Avalanche Awareness

Contrary to popular thought, experienced backcountry enthusiasts are most often candidates to become avalanche victims at 75 percent, according to the National Snow and Ice Date Center.           

Program director for the Alaska Outdoor Education (AOE) department at the University of Alaska Anchorage, Deb Ajango, said, “You can get sucked in by peer pressure, panic responses that can cause you to make poor decisions.”

The AOE department has offered one and two credit courses in avalanche hazard evaluation. The two-credit class was last fall and will be offered again next fall. The one credit was offered through Alaska Mountain Safety Center, which does the avalanche safety school through AOE. “They know avalanches better than anyone else in the state. If students want to take credits through them and get credit from us, we can work that out.” said Ajango.

AOE offered avalanche and backcountry safety for snowmachiners, but that class didn't get enough interest, so they will try to do it again this spring.

Any course through AOE that goes into the backcountry includes avalanche rescue. All students and instructors have to carry beacons, shovels, probes and inclinometers (that measures the steepness) and all have to be trained in how to use them before they go out there.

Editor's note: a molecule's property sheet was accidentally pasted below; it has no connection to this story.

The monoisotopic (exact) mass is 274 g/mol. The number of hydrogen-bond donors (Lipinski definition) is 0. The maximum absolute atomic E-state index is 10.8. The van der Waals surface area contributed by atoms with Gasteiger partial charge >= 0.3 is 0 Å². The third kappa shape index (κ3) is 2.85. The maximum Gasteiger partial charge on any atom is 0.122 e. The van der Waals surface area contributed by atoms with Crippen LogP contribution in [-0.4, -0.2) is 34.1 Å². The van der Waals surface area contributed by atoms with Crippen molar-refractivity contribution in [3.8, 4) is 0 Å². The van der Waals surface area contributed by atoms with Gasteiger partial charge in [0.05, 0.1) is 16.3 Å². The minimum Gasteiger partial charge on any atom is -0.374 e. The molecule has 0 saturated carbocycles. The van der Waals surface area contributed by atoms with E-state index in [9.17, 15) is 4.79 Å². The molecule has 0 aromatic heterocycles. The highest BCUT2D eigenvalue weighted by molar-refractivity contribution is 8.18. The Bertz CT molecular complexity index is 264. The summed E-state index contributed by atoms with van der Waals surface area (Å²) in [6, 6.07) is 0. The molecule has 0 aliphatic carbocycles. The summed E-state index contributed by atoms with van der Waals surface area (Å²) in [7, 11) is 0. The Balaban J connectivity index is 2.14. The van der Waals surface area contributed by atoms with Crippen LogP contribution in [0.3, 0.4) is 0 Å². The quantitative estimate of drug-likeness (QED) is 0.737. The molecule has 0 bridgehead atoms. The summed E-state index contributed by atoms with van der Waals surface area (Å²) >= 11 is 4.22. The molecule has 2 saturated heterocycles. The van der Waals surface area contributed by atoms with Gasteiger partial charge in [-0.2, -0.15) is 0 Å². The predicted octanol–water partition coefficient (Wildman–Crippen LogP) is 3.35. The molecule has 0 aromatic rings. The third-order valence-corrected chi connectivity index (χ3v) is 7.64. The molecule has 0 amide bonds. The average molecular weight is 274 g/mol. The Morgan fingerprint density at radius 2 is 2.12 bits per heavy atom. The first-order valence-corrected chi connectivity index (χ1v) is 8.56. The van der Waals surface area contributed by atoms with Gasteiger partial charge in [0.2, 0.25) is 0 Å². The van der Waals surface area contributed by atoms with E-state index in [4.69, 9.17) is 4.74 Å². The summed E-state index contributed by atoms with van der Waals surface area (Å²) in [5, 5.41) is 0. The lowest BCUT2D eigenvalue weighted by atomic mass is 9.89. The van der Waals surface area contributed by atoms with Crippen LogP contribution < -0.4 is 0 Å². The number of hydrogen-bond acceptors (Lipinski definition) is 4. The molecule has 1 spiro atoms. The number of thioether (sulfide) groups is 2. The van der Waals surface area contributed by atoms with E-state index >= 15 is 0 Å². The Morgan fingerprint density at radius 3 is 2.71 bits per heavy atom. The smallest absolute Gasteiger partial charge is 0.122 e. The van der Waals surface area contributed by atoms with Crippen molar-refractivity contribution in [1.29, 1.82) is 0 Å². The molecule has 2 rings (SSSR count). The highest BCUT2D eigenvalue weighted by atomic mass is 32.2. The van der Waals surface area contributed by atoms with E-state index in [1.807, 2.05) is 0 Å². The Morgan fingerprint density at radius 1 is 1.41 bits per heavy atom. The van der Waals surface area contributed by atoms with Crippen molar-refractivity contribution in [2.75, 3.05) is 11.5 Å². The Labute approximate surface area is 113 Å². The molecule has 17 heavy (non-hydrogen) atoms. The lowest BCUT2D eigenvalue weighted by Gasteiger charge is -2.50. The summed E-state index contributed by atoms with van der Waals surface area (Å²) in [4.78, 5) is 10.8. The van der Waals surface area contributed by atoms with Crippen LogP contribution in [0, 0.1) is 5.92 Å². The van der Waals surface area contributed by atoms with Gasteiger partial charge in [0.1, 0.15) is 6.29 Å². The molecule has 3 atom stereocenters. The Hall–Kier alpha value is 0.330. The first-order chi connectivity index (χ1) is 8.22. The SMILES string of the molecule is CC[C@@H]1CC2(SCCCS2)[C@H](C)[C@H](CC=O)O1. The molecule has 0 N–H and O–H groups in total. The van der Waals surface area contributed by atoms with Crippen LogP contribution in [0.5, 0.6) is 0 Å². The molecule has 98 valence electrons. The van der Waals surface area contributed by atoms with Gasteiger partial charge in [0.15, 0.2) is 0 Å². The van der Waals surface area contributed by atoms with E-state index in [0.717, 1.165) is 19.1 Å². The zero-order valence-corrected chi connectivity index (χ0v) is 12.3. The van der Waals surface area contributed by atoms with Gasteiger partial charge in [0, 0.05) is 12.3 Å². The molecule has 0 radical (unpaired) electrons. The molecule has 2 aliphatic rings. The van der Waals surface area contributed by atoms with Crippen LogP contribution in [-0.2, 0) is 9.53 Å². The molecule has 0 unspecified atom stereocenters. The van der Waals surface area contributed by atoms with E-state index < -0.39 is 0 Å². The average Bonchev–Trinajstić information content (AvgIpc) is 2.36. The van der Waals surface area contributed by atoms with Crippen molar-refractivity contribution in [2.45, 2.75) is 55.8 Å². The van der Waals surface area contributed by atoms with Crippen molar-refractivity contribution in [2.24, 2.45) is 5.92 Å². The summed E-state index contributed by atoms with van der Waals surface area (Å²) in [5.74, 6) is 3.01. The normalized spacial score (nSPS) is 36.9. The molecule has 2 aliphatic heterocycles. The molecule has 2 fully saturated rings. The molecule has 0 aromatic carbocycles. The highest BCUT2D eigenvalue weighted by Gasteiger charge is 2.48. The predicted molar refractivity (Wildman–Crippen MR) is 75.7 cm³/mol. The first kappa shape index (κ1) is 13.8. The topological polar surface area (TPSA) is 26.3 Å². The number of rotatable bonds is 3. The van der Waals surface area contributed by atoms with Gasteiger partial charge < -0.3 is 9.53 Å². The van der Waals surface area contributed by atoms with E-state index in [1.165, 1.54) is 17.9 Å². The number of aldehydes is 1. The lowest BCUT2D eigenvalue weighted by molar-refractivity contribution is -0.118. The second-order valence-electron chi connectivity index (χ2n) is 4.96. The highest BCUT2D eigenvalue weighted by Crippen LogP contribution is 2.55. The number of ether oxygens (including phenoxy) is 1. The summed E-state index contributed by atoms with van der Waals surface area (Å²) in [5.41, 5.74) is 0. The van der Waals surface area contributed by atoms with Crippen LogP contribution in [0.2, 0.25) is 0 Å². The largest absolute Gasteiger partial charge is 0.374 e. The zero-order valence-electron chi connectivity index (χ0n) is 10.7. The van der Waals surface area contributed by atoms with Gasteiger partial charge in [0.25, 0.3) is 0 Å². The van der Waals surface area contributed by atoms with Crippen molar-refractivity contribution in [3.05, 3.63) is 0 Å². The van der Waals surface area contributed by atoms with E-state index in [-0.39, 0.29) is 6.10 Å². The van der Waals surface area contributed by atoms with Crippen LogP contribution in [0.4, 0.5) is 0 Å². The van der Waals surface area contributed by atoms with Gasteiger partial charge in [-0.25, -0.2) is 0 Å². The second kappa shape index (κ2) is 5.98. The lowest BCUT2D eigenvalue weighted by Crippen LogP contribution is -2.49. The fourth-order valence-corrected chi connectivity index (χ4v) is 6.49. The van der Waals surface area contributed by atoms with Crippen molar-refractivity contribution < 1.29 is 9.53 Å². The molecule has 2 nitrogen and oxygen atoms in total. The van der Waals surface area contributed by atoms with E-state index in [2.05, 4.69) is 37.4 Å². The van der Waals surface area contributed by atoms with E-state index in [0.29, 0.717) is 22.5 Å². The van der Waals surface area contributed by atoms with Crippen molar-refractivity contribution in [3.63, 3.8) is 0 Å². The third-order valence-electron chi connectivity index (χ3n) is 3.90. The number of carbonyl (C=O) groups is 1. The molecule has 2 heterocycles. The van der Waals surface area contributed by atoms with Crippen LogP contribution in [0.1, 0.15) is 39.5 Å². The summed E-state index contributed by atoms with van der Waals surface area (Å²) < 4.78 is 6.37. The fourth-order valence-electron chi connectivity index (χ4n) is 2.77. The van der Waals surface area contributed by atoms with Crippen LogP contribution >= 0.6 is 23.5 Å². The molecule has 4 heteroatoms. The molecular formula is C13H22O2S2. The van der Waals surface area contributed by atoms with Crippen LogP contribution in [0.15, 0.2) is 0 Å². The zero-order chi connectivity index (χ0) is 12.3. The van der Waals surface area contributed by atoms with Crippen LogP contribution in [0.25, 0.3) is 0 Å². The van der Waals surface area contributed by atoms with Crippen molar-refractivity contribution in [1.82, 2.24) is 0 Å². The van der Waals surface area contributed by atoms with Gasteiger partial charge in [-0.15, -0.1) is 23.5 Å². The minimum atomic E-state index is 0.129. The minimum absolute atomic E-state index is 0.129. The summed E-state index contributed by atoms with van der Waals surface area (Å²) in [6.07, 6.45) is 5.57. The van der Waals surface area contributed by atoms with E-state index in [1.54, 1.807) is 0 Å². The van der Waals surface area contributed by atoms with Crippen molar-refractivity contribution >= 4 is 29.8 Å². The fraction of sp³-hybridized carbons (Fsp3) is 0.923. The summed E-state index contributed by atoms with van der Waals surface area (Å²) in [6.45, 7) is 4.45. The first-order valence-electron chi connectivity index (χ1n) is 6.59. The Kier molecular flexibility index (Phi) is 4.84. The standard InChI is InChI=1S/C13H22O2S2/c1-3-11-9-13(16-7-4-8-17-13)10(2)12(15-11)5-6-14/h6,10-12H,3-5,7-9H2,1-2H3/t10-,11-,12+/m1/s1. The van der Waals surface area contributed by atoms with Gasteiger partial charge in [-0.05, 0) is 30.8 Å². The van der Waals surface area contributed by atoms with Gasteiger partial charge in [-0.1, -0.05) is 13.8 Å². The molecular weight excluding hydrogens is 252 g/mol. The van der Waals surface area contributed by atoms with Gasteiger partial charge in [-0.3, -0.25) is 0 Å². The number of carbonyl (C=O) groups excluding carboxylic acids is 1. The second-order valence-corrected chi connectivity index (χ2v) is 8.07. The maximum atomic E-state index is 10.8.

Ajango, whose advanced education is in clinical psychology, does a lot of crisis management and response. She said it's good to break down what an accident looks like. “I look at how people make mistakes and instructor training. It's almost always a cumulation of small errors,” said Ajango.

Avalanches can be caused by a combination of weather, snowfall, temperature, wind direction, snowpack conditions, slope angle, slope orientation, terrain and vegetation. Portable shovels, a probe and avalanche beacon (transceivers) are a must when going into the backcountry. These tools can save your life or the lives of those who are with you.

congratulations from UPD to UAA graduates
- Advertisement -

For more information, contact the Alaska Mountain Safety Center at 345-7736 or visit http://www.avalanches.org online for a nationwide listing on fatalities due to avalanches and trends in avalanches.